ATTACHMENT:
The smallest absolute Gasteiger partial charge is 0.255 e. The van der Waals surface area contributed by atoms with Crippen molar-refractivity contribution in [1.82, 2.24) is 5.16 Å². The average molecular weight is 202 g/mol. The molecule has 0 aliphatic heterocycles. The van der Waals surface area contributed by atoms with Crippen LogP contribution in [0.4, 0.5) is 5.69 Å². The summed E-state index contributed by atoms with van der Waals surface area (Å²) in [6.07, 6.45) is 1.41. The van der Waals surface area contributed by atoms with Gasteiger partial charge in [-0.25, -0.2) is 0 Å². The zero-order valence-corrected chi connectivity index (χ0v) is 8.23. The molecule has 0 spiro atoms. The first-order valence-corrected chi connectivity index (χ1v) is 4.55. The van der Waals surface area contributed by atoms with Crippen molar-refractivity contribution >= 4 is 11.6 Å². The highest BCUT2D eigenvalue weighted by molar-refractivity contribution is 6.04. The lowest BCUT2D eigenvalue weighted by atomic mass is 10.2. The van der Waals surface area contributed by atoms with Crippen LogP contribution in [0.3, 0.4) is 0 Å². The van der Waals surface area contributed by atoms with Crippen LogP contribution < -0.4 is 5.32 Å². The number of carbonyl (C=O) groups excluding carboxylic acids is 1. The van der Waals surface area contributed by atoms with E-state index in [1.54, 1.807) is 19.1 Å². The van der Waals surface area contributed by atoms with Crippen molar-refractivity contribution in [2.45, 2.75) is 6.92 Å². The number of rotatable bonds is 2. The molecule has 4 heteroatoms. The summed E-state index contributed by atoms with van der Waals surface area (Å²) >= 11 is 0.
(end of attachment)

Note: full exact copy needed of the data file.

The smallest absolute Gasteiger partial charge is 0.255 e. The van der Waals surface area contributed by atoms with Crippen molar-refractivity contribution in [1.82, 2.24) is 5.16 Å². The average molecular weight is 202 g/mol. The molecule has 0 aliphatic heterocycles. The van der Waals surface area contributed by atoms with Crippen LogP contribution in [0.4, 0.5) is 5.69 Å². The summed E-state index contributed by atoms with van der Waals surface area (Å²) in [6.07, 6.45) is 1.41. The van der Waals surface area contributed by atoms with Gasteiger partial charge in [-0.25, -0.2) is 0 Å². The zero-order valence-corrected chi connectivity index (χ0v) is 8.23. The molecule has 0 spiro atoms. The first-order valence-corrected chi connectivity index (χ1v) is 4.55. The van der Waals surface area contributed by atoms with Crippen molar-refractivity contribution >= 4 is 11.6 Å². The highest BCUT2D eigenvalue weighted by molar-refractivity contribution is 6.04. The lowest BCUT2D eigenvalue weighted by atomic mass is 10.2. The van der Waals surface area contributed by atoms with Crippen LogP contribution in [0.3, 0.4) is 0 Å². The van der Waals surface area contributed by atoms with Crippen LogP contribution < -0.4 is 5.32 Å². The number of carbonyl (C=O) groups excluding carboxylic acids is 1. The van der Waals surface area contributed by atoms with E-state index in [1.54, 1.807) is 19.1 Å². The van der Waals surface area contributed by atoms with Crippen molar-refractivity contribution in [2.45, 2.75) is 6.92 Å². The number of rotatable bonds is 2. The molecule has 4 heteroatoms. The summed E-state index contributed by atoms with van der Waals surface area (Å²) >= 11 is 0.